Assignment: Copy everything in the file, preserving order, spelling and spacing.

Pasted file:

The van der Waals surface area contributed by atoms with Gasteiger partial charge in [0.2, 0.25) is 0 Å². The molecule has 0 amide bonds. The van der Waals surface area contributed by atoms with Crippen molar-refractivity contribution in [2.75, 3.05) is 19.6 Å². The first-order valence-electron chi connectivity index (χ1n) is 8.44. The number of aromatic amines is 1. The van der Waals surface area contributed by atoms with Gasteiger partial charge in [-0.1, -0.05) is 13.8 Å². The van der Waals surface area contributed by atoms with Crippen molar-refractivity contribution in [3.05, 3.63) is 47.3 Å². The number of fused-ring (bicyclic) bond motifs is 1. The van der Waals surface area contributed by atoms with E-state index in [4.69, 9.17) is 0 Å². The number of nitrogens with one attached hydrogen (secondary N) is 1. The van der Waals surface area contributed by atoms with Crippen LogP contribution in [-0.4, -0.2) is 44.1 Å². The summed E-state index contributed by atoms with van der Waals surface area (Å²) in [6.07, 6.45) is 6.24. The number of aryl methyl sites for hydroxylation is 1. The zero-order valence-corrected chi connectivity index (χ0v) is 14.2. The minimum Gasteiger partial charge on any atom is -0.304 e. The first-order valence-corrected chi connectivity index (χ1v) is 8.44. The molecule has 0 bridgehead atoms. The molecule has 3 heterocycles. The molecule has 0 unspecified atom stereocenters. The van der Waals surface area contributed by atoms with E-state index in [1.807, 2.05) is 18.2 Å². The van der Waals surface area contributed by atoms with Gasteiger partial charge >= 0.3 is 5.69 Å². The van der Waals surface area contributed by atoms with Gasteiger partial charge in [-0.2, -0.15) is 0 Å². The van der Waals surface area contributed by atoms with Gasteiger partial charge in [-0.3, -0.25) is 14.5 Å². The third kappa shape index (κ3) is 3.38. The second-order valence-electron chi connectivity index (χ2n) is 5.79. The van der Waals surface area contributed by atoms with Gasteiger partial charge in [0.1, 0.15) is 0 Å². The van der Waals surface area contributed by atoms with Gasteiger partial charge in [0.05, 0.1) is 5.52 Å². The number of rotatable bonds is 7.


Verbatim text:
The van der Waals surface area contributed by atoms with Gasteiger partial charge in [0.2, 0.25) is 0 Å². The molecule has 0 amide bonds. The van der Waals surface area contributed by atoms with Crippen molar-refractivity contribution in [2.75, 3.05) is 19.6 Å². The first-order valence-electron chi connectivity index (χ1n) is 8.44. The number of aromatic amines is 1. The van der Waals surface area contributed by atoms with Gasteiger partial charge in [-0.1, -0.05) is 13.8 Å². The van der Waals surface area contributed by atoms with Crippen molar-refractivity contribution in [3.05, 3.63) is 47.3 Å². The number of fused-ring (bicyclic) bond motifs is 1. The van der Waals surface area contributed by atoms with E-state index in [4.69, 9.17) is 0 Å². The number of nitrogens with one attached hydrogen (secondary N) is 1. The van der Waals surface area contributed by atoms with Crippen LogP contribution in [-0.4, -0.2) is 44.1 Å². The summed E-state index contributed by atoms with van der Waals surface area (Å²) in [6.07, 6.45) is 6.24. The number of aryl methyl sites for hydroxylation is 1. The zero-order valence-corrected chi connectivity index (χ0v) is 14.2. The minimum Gasteiger partial charge on any atom is -0.304 e. The first-order valence-corrected chi connectivity index (χ1v) is 8.44. The molecule has 0 bridgehead atoms. The molecule has 3 heterocycles. The molecule has 0 unspecified atom stereocenters. The van der Waals surface area contributed by atoms with E-state index in [1.807, 2.05) is 18.2 Å². The van der Waals surface area contributed by atoms with Gasteiger partial charge >= 0.3 is 5.69 Å². The van der Waals surface area contributed by atoms with Gasteiger partial charge in [-0.2, -0.15) is 0 Å². The van der Waals surface area contributed by atoms with Gasteiger partial charge in [-0.3, -0.25) is 14.5 Å². The third kappa shape index (κ3) is 3.38. The second-order valence-electron chi connectivity index (χ2n) is 5.79. The van der Waals surface area contributed by atoms with Gasteiger partial charge in [0.1, 0.15) is 0 Å². The van der Waals surface area contributed by atoms with Gasteiger partial charge in [0.05, 0.1) is 5.52 Å². The number of rotatable bonds is 7.